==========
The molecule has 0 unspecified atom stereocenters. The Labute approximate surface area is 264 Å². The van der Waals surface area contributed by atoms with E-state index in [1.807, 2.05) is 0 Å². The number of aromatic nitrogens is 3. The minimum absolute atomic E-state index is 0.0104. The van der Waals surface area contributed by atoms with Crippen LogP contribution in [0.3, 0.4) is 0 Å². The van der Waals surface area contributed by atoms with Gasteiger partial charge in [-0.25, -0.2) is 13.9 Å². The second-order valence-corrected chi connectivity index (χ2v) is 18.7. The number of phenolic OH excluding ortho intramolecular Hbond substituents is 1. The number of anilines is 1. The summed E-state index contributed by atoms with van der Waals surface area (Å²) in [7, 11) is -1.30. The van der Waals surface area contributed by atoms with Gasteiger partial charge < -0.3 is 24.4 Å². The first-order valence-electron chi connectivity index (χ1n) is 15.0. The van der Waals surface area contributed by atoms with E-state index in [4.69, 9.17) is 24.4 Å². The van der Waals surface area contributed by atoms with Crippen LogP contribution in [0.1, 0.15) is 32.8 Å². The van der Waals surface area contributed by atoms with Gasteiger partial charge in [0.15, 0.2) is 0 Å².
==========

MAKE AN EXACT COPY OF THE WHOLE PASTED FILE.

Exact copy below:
The molecule has 0 unspecified atom stereocenters. The Labute approximate surface area is 264 Å². The van der Waals surface area contributed by atoms with E-state index in [1.807, 2.05) is 0 Å². The number of aromatic nitrogens is 3. The minimum absolute atomic E-state index is 0.0104. The van der Waals surface area contributed by atoms with Crippen LogP contribution in [0.3, 0.4) is 0 Å². The van der Waals surface area contributed by atoms with Gasteiger partial charge in [-0.25, -0.2) is 13.9 Å². The second-order valence-corrected chi connectivity index (χ2v) is 18.7. The number of phenolic OH excluding ortho intramolecular Hbond substituents is 1. The number of anilines is 1. The summed E-state index contributed by atoms with van der Waals surface area (Å²) in [7, 11) is -1.30. The van der Waals surface area contributed by atoms with Gasteiger partial charge < -0.3 is 24.4 Å². The first-order valence-electron chi connectivity index (χ1n) is 15.0. The van der Waals surface area contributed by atoms with E-state index in [4.69, 9.17) is 24.4 Å². The van der Waals surface area contributed by atoms with Crippen LogP contribution in [0.1, 0.15) is 32.8 Å². The van der Waals surface area contributed by atoms with Gasteiger partial charge in [0.15, 0.2) is 0 Å².